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Met Opera seeks pay cuts in exchange for pandemic paychecks
Peter Gelb, general manager of the Metropolitan Opera, at a rehearsal for "Otello" at the opera house in New York, Sept. 10, 2015. The Met has offered to start paying many employees who have been furloughed without pay since April up to $1,500 a week in exchange for new union contracts that include long-term pay cuts, Gelb said in a meeting with staff on Friday, Nov. 20, 2020. Sara Krulwich/The New York Times.

by Julia Jacobs

NEW YORK (NYT NEWS SERVICE).- The Metropolitan Opera has offered to start paying many employees who have been furloughed without pay since April up to $1,500 a week in exchange for new union contracts that include long-term pay cuts, the company’s general manager said in a meeting with staff Friday.

Two months after announcing that the curtains would not part again until fall 2021, the Met’s general manager, Peter Gelb, said in a video call with Met employees that the company was willing to cut a deal with unions that would mean their members would receive partial paychecks for the duration of the pandemic. The catch: Employees would have to agree to a 30% cut in pay, half of which would be restored once the Met’s box office returned to pre-pandemic levels.

Gelb predicted that even after the pandemic subsided, ticket sales would be depressed for several years, citing a recent study that said New York City was not likely to reach its pre-pandemic tourism levels until 2025. Another factor that he cited is that the Met’s audience leans older, meaning they may be more reluctant to return to the 3,800-seat opera house.

“For the Met to get back on its feet, we’re all going to have to make financial concessions and sacrifices,” Gelb said in the Zoom call, which was viewed live by more than 500 people.

Roughly 1,000 full-time Met employees, including members of the orchestra and chorus, have been furloughed without pay since April. For many, it will be tempting to start receiving paychecks again, which would amount to 70% of their base salaries and would be capped at $1,500 a week.

But the unions would have to agree to new contracts that would reduce their workers’ take-home pay, which is often significantly more than their base salaries, by 30%, mostly through a series of changes to work rules.

The unions that work with the Met are against making such significant concessions that could affect workers long after the most severe impacts of the pandemic subside, and have accused management of taking advantage of the outbreak in order to get them to agree to cost-cutting measures.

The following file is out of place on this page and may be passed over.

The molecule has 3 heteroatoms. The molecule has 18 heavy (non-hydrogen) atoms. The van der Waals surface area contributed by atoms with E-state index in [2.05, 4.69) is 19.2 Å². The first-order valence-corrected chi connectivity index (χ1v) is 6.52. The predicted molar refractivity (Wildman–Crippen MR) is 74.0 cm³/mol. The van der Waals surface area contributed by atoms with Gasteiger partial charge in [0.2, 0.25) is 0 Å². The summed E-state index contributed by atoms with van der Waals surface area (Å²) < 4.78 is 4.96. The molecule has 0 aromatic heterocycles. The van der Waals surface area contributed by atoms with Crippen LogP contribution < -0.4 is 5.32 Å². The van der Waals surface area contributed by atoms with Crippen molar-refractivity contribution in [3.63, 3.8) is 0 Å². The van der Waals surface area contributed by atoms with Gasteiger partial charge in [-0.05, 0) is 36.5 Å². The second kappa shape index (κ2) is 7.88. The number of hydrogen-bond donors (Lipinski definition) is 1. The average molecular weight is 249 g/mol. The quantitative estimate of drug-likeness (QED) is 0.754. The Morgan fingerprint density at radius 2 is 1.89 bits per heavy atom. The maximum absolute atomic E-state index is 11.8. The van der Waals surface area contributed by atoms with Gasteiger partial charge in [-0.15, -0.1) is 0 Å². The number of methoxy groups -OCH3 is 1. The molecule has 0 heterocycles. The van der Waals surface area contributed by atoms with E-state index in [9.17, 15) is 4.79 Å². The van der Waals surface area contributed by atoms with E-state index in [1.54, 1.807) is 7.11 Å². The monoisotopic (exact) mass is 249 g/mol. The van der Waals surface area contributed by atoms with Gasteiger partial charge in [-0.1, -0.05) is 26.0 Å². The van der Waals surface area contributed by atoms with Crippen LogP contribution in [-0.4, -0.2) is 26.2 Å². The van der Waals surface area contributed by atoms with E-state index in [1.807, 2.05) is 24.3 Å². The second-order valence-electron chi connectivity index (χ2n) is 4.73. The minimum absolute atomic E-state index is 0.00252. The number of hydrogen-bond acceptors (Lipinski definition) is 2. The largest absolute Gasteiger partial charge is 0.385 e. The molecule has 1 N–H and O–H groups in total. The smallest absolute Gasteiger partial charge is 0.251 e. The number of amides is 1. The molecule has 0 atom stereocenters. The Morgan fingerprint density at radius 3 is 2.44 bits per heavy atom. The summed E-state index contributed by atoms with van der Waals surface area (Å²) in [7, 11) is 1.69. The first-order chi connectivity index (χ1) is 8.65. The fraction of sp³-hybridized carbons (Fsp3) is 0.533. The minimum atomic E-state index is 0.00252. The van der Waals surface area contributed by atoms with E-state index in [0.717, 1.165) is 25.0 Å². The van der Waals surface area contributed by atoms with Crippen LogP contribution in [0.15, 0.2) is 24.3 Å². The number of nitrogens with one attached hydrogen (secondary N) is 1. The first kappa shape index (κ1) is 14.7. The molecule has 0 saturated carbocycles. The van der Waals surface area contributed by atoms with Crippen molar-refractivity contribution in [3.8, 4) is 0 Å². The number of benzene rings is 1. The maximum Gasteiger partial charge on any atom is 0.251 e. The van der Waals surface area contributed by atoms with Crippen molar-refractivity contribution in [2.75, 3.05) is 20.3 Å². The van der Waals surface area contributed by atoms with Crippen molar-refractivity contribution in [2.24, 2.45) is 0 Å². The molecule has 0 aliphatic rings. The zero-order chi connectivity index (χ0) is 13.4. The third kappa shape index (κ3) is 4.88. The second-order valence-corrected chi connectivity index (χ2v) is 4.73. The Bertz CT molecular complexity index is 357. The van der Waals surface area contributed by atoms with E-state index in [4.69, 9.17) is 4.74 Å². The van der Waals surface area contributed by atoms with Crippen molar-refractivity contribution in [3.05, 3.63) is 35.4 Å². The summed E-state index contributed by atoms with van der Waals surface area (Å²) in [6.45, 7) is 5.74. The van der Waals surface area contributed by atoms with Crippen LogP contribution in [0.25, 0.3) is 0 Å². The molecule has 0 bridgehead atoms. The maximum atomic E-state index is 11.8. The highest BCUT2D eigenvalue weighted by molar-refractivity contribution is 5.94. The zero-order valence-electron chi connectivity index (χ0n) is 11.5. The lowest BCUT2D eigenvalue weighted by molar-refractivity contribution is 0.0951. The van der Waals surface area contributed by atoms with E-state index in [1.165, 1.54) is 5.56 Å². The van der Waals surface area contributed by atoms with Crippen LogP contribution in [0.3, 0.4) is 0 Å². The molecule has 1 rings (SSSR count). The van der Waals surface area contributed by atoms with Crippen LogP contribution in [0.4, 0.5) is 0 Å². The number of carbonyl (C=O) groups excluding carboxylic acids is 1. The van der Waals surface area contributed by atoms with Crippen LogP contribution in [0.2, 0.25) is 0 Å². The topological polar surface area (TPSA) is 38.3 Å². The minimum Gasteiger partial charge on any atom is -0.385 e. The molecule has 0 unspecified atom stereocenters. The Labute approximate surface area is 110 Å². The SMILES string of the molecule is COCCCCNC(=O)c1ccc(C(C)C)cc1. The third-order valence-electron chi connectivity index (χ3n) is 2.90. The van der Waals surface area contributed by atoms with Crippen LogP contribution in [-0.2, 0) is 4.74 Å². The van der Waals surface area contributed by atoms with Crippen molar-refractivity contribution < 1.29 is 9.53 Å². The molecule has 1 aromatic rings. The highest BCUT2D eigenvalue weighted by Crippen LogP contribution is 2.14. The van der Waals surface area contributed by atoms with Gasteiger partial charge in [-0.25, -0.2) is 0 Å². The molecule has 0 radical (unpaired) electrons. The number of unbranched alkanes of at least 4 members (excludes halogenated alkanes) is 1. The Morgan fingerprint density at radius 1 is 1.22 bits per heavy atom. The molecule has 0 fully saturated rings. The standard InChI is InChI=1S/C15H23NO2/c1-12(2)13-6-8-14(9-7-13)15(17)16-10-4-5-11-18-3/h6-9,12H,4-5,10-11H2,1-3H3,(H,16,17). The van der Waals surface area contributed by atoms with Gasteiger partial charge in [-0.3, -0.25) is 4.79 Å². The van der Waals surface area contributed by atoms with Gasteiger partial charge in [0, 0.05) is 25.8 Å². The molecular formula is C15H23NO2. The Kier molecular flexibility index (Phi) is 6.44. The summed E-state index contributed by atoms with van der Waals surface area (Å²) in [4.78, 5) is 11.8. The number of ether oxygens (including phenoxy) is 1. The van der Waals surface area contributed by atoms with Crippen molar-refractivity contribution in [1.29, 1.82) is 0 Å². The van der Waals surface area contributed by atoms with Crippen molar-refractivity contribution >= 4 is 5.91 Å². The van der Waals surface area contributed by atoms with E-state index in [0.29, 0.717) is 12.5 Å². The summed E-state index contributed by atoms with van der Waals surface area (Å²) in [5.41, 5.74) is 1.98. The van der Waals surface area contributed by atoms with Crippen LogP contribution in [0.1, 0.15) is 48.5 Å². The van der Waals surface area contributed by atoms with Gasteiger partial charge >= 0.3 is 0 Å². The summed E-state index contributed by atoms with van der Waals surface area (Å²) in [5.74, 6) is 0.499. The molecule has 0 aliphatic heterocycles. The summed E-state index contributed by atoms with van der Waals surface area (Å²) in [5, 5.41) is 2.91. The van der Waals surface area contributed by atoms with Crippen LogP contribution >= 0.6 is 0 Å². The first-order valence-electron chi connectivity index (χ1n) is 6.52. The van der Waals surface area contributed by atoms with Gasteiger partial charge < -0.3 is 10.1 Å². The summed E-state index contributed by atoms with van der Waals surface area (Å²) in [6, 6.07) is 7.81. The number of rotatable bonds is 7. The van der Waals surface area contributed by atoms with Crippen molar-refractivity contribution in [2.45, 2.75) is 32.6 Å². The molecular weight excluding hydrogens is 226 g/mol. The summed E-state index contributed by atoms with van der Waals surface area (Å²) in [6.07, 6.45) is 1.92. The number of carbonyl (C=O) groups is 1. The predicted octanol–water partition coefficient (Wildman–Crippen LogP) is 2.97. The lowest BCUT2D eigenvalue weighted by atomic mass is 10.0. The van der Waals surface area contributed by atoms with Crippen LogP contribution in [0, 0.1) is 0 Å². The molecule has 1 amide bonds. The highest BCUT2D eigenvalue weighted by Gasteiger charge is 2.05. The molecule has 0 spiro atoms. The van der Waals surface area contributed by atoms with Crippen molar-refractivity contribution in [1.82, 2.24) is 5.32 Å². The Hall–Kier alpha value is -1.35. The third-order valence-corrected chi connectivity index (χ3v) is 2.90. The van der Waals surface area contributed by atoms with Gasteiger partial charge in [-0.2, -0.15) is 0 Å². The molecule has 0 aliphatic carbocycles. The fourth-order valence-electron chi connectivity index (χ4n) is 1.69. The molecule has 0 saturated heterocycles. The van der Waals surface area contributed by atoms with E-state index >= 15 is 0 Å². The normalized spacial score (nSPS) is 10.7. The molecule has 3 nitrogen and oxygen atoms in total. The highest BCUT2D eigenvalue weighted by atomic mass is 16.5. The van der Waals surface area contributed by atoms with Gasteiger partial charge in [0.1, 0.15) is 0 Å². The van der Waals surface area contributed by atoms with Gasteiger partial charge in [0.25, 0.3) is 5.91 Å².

“The Met’s opportunistic approach seeks to permanently gut our contract way beyond the end of this crisis,” Len Egert, the executive director of the American Guild of Musical Artists, which represents the company’s choristers, stage directors and dancers, said in a statement Friday.

Egert said that his union members “have no interest in selling out their future for short-term relief.”

The pandemic has severely strained arts institutions across the country, and even the Met, the nation’s largest performing arts organization, has not been spared. The Met’s finances were perilous even before the virus struck: Its annual budget is $300 million, and it earns less than a third of that through box-office sales, leaving it heavily reliant on donors. The company has lost more than $150 million because of the shutdown, and its announcement in September that it was canceling its entire 2020-21 season signaled that the losses were only just beginning.

A Met spokeswoman declined to say what kind of changes to work rules were under discussion because the company is in the middle of union negotiations.

Part of union opposition to the requested concessions is that half of the salary cuts will be restored only when the box office recovers, which could easily take years.

The Met’s box office was projected to make $88 million in the 2019-20 season before it was cut short by the pandemic, Gelb said, and the company projects that its next season starting in the fall of 2021 will take in only about $49 million. Under his proposal, even when the box-office sales recover, employees would still be paid 15% less than they were before the pandemic struck.

© 2020 The New York Times Company

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